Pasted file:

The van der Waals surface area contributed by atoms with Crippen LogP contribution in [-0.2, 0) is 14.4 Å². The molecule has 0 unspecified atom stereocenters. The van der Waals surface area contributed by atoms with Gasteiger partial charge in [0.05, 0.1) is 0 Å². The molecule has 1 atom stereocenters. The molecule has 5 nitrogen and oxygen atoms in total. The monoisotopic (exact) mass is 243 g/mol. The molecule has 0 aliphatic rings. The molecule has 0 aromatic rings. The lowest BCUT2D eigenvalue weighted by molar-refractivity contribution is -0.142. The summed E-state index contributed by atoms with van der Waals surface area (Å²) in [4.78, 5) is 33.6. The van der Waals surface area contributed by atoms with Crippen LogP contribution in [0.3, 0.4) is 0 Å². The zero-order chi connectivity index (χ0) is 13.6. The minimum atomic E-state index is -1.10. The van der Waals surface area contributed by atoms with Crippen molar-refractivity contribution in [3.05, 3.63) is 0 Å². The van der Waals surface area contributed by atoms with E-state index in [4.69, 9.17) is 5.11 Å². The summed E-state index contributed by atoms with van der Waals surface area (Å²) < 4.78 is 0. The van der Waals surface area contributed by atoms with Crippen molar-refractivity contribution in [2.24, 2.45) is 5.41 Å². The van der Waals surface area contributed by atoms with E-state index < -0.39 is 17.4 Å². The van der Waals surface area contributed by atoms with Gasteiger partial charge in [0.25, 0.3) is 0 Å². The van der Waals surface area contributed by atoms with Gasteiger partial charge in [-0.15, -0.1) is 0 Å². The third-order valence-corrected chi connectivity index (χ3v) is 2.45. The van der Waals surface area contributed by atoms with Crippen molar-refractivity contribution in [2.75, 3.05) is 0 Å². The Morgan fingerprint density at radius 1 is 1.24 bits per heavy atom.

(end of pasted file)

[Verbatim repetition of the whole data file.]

The van der Waals surface area contributed by atoms with Crippen LogP contribution in [-0.2, 0) is 14.4 Å². The molecule has 0 unspecified atom stereocenters. The van der Waals surface area contributed by atoms with Gasteiger partial charge in [0.05, 0.1) is 0 Å². The molecule has 1 atom stereocenters. The molecule has 5 nitrogen and oxygen atoms in total. The monoisotopic (exact) mass is 243 g/mol. The molecule has 0 aliphatic rings. The molecule has 0 aromatic rings. The lowest BCUT2D eigenvalue weighted by molar-refractivity contribution is -0.142. The summed E-state index contributed by atoms with van der Waals surface area (Å²) in [4.78, 5) is 33.6. The van der Waals surface area contributed by atoms with Crippen LogP contribution in [0.3, 0.4) is 0 Å². The zero-order chi connectivity index (χ0) is 13.6. The minimum atomic E-state index is -1.10. The van der Waals surface area contributed by atoms with Crippen molar-refractivity contribution in [3.05, 3.63) is 0 Å². The van der Waals surface area contributed by atoms with E-state index in [4.69, 9.17) is 5.11 Å². The summed E-state index contributed by atoms with van der Waals surface area (Å²) < 4.78 is 0. The van der Waals surface area contributed by atoms with Crippen molar-refractivity contribution in [2.24, 2.45) is 5.41 Å². The van der Waals surface area contributed by atoms with E-state index < -0.39 is 17.4 Å². The van der Waals surface area contributed by atoms with Gasteiger partial charge in [0.25, 0.3) is 0 Å². The van der Waals surface area contributed by atoms with Gasteiger partial charge in [-0.15, -0.1) is 0 Å². The third-order valence-corrected chi connectivity index (χ3v) is 2.45. The van der Waals surface area contributed by atoms with Crippen molar-refractivity contribution in [2.75, 3.05) is 0 Å². The Morgan fingerprint density at radius 1 is 1.24 bits per heavy atom.